ALBANY - There’s reason for optimism at the former Tobin First Prize plant. It only took 35 years.
On Thursday, state and local officials met at the plant to unveil plans for a mixed-use commercial and housing project at the facility, which since 1981 has routinely changed owners and perplexed local developers.
The details were light; the sighs of relief visible in the frigid December air.
“I almost had to pinch myself,” Assemblyman John T. McDonald said of the plans, which are being spearheaded by Richbell Capital with significant help from state development agencies.
For years, the vacant plant and crumbling signage has protruded into the west Albany skyline, greeting Interstate 90 drivers commuting into the heart of the Capital Region. The former hotdog plant is in a prime location, sitting on the southern edge of Colonie and only minutes away from downtown Albany. Yet the plant has consistently been among the most difficult sites to redevelop, Colonie Supervisor Paula Mahan said.
Part of that is location: The 32-acre property straddles the borders of Albany and Colonie, making it a maze of zoning requirements.
The other is usage: Wal-Mart, Whole Foods and Lowe’s have all mulled the site for potential stores to no avail. A 2014 proposal to turn the site into a casino was met with little local interest.
With the newest proposal, Richbell Capital tackles both issues.
The First Prize name and property “means a lot of things to a lot of people,“ Richbell Capital Executive President Bill Hoblock told reporters.
By merging residential and commercial components, he said, the property will meet neighborhood wants and needs, while hopefully bringing more jobs to the area and deterring the disinterest that befell his predecessors.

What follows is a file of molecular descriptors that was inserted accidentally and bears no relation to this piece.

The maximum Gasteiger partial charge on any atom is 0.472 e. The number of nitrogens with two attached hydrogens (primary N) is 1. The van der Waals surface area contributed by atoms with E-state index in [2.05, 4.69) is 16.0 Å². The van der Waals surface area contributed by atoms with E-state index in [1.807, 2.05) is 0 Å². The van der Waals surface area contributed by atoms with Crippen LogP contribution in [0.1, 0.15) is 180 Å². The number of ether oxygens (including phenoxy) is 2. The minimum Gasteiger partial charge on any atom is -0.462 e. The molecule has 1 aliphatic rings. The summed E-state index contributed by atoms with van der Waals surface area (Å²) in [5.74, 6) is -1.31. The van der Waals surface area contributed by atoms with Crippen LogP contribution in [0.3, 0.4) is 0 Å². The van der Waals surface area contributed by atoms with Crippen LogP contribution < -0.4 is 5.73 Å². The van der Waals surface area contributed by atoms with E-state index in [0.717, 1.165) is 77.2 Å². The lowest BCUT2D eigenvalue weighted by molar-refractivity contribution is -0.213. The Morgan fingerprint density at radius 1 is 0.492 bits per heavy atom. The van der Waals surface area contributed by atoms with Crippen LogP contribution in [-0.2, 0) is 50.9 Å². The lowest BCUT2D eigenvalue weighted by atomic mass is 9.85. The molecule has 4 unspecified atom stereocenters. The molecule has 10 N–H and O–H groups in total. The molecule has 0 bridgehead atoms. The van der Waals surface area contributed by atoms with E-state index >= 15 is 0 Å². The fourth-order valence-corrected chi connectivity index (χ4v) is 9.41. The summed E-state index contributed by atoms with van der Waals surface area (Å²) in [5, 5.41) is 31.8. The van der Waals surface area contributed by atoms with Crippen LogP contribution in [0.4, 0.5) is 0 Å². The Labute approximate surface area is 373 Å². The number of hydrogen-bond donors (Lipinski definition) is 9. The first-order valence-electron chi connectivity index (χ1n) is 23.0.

“Wal-Mart is not a part of west Albany,” he said. “A casino is not a part of west Albany.”
Hoblock was light on details — despite the optimism, the plan, which will use a combination of private and public funds, is far from finalized — but he did say his company has been talking with officials since October 2015, when the Capital Region Economic Development Council designated the site as one of four local “catalyst projects” for revitalization. The Albany Convention Center and a project to revamp downtown Glens Falls also received such designation.
Before Richbell Capital can start an estimated $1.5 million demolition of the property and clear it of asbestos, the company will need Colonie and Albany planning officials to develop a special zoning district overlaying the property, to be overseen by a consolidated board. An oft-used state statute allows as much, though it has rarely been used in Albany County. To his memory, the most recent use of the provision was for Crossgates Mall, which straddles Guilderland and Albany, County Executive Dan McCoy said.
Either way, officials seem happy to oblige if it means bringing the property that Albany Treasurer Darius Shahinfar called “contemptible” back to city and county tax rolls.
Even with myriad local Industrial Development Agency tax breaks that Holbrock said his company will pursue, the property “will still be a net benefit” to Colonie and Albany, Shahinfar said.